Discovery is a series of questions and requests that one party in a lawsuit sends to another party.
It can seem a bit daunting and complicated at first, and you may have questions as to what it all means and whether you really have to give the other side everything they are asking for.
Often times, when a person first files a lawsuit they lack the specific evidence needed to prove their case. The purpose of discovery is to allow both sides to gather the information that they may need to prove their arguments if the case were to go to trial. Discovery requests must be answered truthfully and to the best of your knowledge. It is not allowed to withhold documents or information that are properly requested. However, an attorney can help object to individual questions which are not reasonably likely to lead to relevant information or if the question asks for information that is protected by privilege (such as attorney-client privilege).
The time period to respond to Discovery Requests is only thirty days, so it is important to get all the requested information to your attorney as soon as possible, so that your attorney can review the answers and documents you have prepared and ensure that they are responsive and appropriate before sending to the opposing side. If the answers or responses are not sent to the other attorney by the deadline, it can have result in a hearing where the judge may order you to respond in a certain time or you may be deemed to have admitted certain things, which could be detrimental to your case.
The following are the three most common types of Discovery Requests:
Interrogatories are a series of questions which must be answered truthfully and to the best of your knowledge. These questions may ask you to name people that know about the situation, they might ask you to describe why you feel you are in the right, or they may ask more pointed questions about a particular incident or occurrence. Your answers to these questions are typically sent to your own attorney first, so that your attorney can review them to ensure they are complete, responsive, and appropriate.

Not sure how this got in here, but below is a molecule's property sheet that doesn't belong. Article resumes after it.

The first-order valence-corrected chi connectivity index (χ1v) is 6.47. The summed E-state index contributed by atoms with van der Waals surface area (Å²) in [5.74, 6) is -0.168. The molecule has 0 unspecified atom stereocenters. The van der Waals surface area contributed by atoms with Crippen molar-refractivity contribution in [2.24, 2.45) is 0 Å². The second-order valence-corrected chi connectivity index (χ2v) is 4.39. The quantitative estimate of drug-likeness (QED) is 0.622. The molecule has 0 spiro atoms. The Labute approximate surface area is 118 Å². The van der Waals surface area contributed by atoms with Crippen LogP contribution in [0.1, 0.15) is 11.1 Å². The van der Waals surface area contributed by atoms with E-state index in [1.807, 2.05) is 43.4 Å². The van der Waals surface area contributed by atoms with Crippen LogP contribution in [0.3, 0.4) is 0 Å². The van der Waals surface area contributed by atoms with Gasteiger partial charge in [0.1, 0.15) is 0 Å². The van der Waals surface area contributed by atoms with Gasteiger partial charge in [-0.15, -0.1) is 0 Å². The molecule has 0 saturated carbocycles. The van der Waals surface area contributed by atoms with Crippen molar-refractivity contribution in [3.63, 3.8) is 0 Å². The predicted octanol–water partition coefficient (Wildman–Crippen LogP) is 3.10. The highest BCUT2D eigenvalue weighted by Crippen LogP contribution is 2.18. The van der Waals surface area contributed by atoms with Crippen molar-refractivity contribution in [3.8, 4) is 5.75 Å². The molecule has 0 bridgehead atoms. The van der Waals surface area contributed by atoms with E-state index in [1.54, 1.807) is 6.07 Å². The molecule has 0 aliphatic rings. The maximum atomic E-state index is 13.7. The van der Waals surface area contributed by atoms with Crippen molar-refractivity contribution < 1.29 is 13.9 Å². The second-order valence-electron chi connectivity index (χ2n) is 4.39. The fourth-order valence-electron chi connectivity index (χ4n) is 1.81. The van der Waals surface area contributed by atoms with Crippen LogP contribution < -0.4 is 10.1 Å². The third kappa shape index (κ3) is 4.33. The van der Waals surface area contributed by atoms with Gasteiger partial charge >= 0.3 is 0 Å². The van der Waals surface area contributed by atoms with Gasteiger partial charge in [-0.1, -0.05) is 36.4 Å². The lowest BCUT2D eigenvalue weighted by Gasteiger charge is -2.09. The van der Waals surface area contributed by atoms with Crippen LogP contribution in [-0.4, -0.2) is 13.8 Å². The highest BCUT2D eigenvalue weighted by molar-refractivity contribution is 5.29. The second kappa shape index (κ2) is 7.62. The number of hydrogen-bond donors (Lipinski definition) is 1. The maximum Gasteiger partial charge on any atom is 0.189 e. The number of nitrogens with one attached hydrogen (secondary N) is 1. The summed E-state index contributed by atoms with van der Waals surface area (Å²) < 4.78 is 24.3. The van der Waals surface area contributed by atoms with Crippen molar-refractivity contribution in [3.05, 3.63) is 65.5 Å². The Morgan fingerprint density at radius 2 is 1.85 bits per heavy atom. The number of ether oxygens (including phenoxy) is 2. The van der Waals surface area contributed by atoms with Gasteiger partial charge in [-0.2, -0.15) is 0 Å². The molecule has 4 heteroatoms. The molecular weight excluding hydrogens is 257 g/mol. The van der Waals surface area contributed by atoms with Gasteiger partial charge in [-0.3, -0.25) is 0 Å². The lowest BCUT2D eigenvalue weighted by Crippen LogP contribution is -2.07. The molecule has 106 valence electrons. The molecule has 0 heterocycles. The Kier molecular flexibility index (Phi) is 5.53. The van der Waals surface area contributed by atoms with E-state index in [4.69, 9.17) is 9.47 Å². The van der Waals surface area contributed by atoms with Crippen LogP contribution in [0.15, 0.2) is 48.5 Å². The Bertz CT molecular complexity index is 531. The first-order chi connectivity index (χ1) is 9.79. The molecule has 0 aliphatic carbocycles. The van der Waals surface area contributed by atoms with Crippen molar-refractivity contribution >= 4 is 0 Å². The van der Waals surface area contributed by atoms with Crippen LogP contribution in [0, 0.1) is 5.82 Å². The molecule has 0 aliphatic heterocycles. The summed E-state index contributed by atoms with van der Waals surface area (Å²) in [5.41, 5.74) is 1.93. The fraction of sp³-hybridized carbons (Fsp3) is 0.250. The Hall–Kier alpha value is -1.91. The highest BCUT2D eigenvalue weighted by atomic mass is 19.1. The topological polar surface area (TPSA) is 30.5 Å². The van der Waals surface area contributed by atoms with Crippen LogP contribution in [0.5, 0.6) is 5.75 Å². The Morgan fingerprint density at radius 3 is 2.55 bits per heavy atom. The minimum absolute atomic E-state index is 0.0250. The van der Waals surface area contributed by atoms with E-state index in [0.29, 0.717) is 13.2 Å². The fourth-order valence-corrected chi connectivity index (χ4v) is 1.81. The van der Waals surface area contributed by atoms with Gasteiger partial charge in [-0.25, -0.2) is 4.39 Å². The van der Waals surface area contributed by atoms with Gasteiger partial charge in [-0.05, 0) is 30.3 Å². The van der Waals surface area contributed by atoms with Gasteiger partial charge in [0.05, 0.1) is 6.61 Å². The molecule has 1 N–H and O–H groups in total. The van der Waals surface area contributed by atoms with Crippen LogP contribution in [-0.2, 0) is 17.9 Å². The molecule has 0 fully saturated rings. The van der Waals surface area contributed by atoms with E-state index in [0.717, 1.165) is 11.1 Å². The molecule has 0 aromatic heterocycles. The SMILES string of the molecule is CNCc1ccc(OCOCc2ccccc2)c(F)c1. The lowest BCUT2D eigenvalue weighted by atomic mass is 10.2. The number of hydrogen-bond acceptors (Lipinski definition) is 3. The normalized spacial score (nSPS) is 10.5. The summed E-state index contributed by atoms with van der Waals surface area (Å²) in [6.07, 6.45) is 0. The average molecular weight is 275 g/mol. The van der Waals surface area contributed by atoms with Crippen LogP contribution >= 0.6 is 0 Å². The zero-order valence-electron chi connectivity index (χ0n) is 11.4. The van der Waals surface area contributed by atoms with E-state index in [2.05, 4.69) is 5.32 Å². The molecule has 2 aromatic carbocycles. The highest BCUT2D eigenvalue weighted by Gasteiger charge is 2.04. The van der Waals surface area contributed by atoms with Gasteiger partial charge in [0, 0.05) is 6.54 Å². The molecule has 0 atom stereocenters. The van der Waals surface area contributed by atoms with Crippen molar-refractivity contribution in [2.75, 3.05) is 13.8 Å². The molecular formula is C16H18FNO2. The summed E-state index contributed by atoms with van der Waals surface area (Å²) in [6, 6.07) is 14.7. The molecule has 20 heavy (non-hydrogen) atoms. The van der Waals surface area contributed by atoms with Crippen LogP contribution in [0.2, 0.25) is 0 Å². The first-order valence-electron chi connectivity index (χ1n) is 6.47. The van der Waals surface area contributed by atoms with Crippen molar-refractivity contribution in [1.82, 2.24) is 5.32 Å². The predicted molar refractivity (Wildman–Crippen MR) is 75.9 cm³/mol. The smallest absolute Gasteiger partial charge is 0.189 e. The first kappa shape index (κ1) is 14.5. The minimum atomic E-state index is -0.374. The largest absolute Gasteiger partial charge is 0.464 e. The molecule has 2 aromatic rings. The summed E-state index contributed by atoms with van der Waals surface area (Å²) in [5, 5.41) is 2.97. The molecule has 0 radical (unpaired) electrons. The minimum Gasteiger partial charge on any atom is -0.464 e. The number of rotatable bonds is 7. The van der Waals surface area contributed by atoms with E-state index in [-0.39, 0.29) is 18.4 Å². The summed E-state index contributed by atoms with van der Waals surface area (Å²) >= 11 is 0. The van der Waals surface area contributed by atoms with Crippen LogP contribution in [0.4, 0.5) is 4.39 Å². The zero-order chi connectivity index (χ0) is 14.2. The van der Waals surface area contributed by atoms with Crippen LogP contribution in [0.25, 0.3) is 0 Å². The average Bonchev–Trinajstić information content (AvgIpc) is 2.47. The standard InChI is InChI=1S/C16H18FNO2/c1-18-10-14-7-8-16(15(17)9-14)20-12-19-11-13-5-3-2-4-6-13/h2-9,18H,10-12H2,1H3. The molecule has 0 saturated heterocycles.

Requests for Production of Documents.
Requests for Production of Documents ask that you supply physical or electronic copies of documents, contracts, emails, etc. You only have to supply the requested documents which are in your possession (or the possession of someone under your control) or that you can reasonably obtain. You should not be creating any new documents to fulfill these requests. You should not include any documents which may be privileged, such as an email to or from your attorney regarding the case.
Requests for Admissions.
Requests for Admissions are a serious of questions that you are asked to either admit or deny. Essentially, it is like a series of true or false questions. These questions typically consist of questions that will attempt to get you to admit specific elements of the case such as, whether you ran the red light. If responses to these questions are not sent before the deadline, the courts will deem that you have admitted all of those questions. This often has serious repercussions to your case, and these questions should be taken seriously.
Call a Sioux City lawyer, an Omaha attorney, or a Sioux Falls lawyer to guide you through the entire process, make sure that you do not miss any crucial deadlines, and ensure you do not provide any information that is protected by privilege. Also be sure to check out our Trial Review blog for more posts like this one! http://blog.goosmannlaw.com/trial-lawyer-on-you-side